Hays County Commissioner Walt Smith, a Republican, said “Infrastructure and property taxes have to be at the top of the list for spending this session. However, any property tax relief must be coupled with structural changes to prevent being in the same situation in the future.”

That last part is important, perhaps especially to Texans who feel like they’ve heard state leaders, including Abbott and Patrick, declare victory on property tax relief in previous legislative sessions. Any mitigating impact of those efforts have disappeared for many Texans as residential property values skyrocketed in recent years.

The next most common answer for spending the surplus, at 16%, involved using some of the surplus on infrastructure. Mental health facilities were mentioned as the top priority for 7% of respondents. Interestingly, border enforcement - which gets a lot of mention from Abbott - was cited as the top priority for surplus funds by only 5% of Power Poll respondents.

There was much greater consensus on a topic that’s roiled around under the Texas Capitol’s pink granite dome in the session’s early days. A handful of GOP House members are making a lot of noise about ending the chamber’s bipartisan tradition of having committee chairs appointed from both parties. GOP Speaker Phelan has indicated he plans to appoint some Democrats as committee chairs.

An effort to establish House rules that would bar that was knocked down on a procedural point of order raised by Rep. Charlie Geren, R-Fort Worth, and upheld by Phelan, a day afer House members voted him a second term as the chamber’s presiding officer. So no vote was held and Phelan is expected to appoint some Democrats to chair commitees when his assignments are announced in coming days or weeks.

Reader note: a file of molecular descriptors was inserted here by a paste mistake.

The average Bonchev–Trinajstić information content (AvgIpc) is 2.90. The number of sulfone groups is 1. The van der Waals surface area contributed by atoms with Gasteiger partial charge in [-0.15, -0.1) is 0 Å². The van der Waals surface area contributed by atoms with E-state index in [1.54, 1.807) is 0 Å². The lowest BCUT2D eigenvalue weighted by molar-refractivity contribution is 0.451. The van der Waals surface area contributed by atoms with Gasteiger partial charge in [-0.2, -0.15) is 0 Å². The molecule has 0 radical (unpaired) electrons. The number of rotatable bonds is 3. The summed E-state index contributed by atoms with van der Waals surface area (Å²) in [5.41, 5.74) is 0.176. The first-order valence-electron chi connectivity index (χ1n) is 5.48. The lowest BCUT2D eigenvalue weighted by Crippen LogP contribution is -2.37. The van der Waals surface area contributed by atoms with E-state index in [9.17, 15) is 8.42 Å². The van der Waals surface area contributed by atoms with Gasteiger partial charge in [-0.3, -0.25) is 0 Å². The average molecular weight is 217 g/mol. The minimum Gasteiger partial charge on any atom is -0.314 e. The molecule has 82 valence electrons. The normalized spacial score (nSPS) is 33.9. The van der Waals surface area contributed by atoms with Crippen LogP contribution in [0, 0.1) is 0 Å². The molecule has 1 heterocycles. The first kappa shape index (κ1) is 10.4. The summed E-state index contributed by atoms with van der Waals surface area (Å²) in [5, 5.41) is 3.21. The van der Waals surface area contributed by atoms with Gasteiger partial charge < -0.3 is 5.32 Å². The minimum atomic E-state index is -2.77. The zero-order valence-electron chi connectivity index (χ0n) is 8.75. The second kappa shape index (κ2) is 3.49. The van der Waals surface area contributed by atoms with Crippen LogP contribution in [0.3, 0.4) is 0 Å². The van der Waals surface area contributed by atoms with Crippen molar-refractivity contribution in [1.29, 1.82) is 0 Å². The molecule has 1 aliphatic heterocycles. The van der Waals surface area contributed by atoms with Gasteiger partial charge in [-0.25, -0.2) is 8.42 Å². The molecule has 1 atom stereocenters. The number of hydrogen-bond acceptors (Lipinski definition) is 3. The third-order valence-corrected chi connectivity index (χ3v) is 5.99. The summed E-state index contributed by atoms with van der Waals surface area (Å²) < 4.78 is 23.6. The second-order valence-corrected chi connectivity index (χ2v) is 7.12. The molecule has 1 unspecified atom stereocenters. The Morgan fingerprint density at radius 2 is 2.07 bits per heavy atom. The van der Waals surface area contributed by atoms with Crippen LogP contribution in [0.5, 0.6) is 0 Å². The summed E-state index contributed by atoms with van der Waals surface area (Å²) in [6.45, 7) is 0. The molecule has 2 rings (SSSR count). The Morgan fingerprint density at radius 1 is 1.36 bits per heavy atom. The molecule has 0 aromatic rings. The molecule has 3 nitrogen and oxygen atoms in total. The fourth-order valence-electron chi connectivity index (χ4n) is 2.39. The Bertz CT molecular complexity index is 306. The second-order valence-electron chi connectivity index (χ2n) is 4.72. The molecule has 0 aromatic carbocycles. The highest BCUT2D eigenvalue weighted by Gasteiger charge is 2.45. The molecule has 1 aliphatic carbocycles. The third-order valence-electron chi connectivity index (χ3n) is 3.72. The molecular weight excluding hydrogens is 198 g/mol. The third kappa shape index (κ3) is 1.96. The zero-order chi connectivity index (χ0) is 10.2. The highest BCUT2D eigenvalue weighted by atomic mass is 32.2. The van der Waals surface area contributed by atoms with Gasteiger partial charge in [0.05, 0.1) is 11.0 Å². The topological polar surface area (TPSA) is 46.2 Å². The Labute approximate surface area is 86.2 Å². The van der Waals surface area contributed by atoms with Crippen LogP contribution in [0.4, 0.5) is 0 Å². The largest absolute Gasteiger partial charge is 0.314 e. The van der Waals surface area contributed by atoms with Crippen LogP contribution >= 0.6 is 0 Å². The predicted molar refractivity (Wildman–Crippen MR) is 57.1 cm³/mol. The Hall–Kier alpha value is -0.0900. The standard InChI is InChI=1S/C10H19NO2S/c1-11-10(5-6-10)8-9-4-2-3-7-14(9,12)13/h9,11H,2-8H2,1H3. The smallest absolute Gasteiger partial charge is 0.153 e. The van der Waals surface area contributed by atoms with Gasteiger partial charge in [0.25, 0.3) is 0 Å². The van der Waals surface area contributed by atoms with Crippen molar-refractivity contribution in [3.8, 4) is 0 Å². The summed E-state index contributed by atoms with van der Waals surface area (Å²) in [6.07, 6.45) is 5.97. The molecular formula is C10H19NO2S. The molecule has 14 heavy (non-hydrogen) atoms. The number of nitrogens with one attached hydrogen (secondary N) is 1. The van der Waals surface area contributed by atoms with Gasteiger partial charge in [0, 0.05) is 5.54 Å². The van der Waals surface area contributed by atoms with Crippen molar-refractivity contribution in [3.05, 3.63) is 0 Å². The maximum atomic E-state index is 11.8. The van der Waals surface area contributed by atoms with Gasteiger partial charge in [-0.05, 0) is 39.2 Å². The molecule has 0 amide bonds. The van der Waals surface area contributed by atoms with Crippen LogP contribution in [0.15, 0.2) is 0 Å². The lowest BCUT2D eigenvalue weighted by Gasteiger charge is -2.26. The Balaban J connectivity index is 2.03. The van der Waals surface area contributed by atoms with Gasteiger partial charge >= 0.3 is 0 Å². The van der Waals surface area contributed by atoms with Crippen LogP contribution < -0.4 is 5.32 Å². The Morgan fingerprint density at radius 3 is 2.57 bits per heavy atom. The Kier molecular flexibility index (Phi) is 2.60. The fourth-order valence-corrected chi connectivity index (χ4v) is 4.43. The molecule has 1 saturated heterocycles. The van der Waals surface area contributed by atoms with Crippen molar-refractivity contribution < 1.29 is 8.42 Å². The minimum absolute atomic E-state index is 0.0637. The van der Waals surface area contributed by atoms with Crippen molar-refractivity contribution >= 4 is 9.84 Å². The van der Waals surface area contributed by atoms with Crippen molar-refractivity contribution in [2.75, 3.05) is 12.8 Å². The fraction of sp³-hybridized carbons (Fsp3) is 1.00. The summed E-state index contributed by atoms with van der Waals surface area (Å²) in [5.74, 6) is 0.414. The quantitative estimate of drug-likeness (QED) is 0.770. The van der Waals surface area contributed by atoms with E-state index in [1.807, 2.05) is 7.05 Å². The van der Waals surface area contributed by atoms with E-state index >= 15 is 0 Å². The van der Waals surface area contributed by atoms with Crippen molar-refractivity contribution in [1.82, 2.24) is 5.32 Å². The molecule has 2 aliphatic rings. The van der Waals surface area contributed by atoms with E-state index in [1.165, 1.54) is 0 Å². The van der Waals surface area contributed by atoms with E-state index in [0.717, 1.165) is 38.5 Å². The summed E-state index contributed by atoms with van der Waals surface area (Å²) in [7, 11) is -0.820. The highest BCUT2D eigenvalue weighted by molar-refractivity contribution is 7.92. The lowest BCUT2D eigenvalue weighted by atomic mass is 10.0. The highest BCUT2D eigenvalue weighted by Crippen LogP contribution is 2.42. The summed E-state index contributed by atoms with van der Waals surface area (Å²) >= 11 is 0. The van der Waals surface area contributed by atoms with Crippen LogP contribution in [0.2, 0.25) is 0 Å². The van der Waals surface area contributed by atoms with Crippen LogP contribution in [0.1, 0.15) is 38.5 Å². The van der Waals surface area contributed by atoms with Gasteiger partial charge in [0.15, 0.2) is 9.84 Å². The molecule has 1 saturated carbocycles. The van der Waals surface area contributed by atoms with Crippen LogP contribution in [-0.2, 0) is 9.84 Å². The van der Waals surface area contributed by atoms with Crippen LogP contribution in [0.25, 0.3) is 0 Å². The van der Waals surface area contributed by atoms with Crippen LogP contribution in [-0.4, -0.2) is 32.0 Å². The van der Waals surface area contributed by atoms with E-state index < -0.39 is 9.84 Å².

Power Poll offered respondents two options on the commitee chairs question:

“Continue the tradition. It’s healthy and part of what differentiates the Texas Legislature from the hyperpartisan mess in Congress in D.C.”

“End the tradition. To the victors go the spoils and it’s nuts for Democrats who are in the minority in the Texas Legislature to hold any positions of power and influence.”

Looks like local Power Poll participants are traditionalists, at least when it comes to this facet of the Texas Legislature. An overwhelming 91% said continue the tradition, leaving 9% in favor of a more partisan approach. FYI, on the Senate side, Patrick has said he will appoint only one Democratic chair, Sen. John Whitmire, D-Houston, who has chaired the Criminal Justice Committee since 1993.

There also were large gaps in answers to questions about the 2024 presidential race, which, relatively quietly to date, already is in its formative stages. Power Poll sought to get respondents’ thoughts about re-runs by the 2020 nominees of the major parties.

Respondents made it clear they’re ready for some new faces. Seventy percent said President Joe Biden should not seek a second term. And 96% (!) said former President Donald Trump should not seek to become future President Donald Trump.

Power Poll Members: Do you have a friend or colleague who should be on Power Poll? Please invite them to join!

About Power Poll: Power Poll asks questions of the most powerful, influential people in U.S. cities. It is not a scientific survey. But because the people responding to the surveys comprise the leadership structure of their cities, the results afford a fascinating glimpse into the thoughts, opinions, and beliefs of those in a position to make change. Power Poll is distinctly nonpartisan.